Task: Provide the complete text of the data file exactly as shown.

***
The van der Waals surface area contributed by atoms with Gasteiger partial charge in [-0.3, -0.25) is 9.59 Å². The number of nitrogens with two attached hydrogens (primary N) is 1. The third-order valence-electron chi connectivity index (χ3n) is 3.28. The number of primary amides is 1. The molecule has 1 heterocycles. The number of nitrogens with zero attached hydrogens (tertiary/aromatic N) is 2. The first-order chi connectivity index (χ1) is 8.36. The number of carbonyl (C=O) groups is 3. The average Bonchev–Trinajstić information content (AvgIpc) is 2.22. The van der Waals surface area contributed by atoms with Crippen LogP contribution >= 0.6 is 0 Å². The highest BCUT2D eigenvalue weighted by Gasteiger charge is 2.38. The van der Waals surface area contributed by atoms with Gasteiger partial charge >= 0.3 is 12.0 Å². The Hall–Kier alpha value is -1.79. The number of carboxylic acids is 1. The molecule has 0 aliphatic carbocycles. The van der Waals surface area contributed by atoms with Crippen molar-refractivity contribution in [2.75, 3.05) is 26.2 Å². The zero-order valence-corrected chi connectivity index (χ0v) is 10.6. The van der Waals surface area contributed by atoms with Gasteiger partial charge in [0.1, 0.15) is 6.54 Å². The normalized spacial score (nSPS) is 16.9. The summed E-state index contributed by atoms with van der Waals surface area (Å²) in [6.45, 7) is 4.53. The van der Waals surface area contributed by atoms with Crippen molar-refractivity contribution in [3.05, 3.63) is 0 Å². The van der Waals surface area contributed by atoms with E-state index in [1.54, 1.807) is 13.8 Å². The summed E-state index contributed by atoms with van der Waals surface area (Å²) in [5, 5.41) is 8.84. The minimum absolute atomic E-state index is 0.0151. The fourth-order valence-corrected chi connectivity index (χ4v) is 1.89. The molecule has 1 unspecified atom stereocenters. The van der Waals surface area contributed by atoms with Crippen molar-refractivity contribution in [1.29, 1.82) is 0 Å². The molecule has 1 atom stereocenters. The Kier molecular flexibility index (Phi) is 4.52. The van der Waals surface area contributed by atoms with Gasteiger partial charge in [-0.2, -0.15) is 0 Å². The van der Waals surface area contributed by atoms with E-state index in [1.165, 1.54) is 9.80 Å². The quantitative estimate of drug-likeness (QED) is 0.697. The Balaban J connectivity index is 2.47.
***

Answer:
The van der Waals surface area contributed by atoms with Gasteiger partial charge in [-0.3, -0.25) is 9.59 Å². The number of nitrogens with two attached hydrogens (primary N) is 1. The third-order valence-electron chi connectivity index (χ3n) is 3.28. The number of primary amides is 1. The molecule has 1 heterocycles. The number of nitrogens with zero attached hydrogens (tertiary/aromatic N) is 2. The first-order chi connectivity index (χ1) is 8.36. The number of carbonyl (C=O) groups is 3. The average Bonchev–Trinajstić information content (AvgIpc) is 2.22. The van der Waals surface area contributed by atoms with Crippen LogP contribution >= 0.6 is 0 Å². The highest BCUT2D eigenvalue weighted by Gasteiger charge is 2.38. The van der Waals surface area contributed by atoms with Gasteiger partial charge >= 0.3 is 12.0 Å². The Hall–Kier alpha value is -1.79. The number of carboxylic acids is 1. The molecule has 0 aliphatic carbocycles. The van der Waals surface area contributed by atoms with Crippen molar-refractivity contribution in [2.75, 3.05) is 26.2 Å². The zero-order valence-corrected chi connectivity index (χ0v) is 10.6. The van der Waals surface area contributed by atoms with Gasteiger partial charge in [0.1, 0.15) is 6.54 Å². The normalized spacial score (nSPS) is 16.9. The summed E-state index contributed by atoms with van der Waals surface area (Å²) in [6.45, 7) is 4.53. The van der Waals surface area contributed by atoms with Crippen molar-refractivity contribution in [3.05, 3.63) is 0 Å². The van der Waals surface area contributed by atoms with E-state index in [1.54, 1.807) is 13.8 Å². The summed E-state index contributed by atoms with van der Waals surface area (Å²) in [5, 5.41) is 8.84. The minimum absolute atomic E-state index is 0.0151. The fourth-order valence-corrected chi connectivity index (χ4v) is 1.89. The molecule has 1 unspecified atom stereocenters. The van der Waals surface area contributed by atoms with Crippen molar-refractivity contribution in [1.29, 1.82) is 0 Å². The molecule has 1 atom stereocenters. The Kier molecular flexibility index (Phi) is 4.52. The van der Waals surface area contributed by atoms with Gasteiger partial charge in [-0.2, -0.15) is 0 Å². The van der Waals surface area contributed by atoms with E-state index in [1.165, 1.54) is 9.80 Å². The quantitative estimate of drug-likeness (QED) is 0.697. The Balaban J connectivity index is 2.47.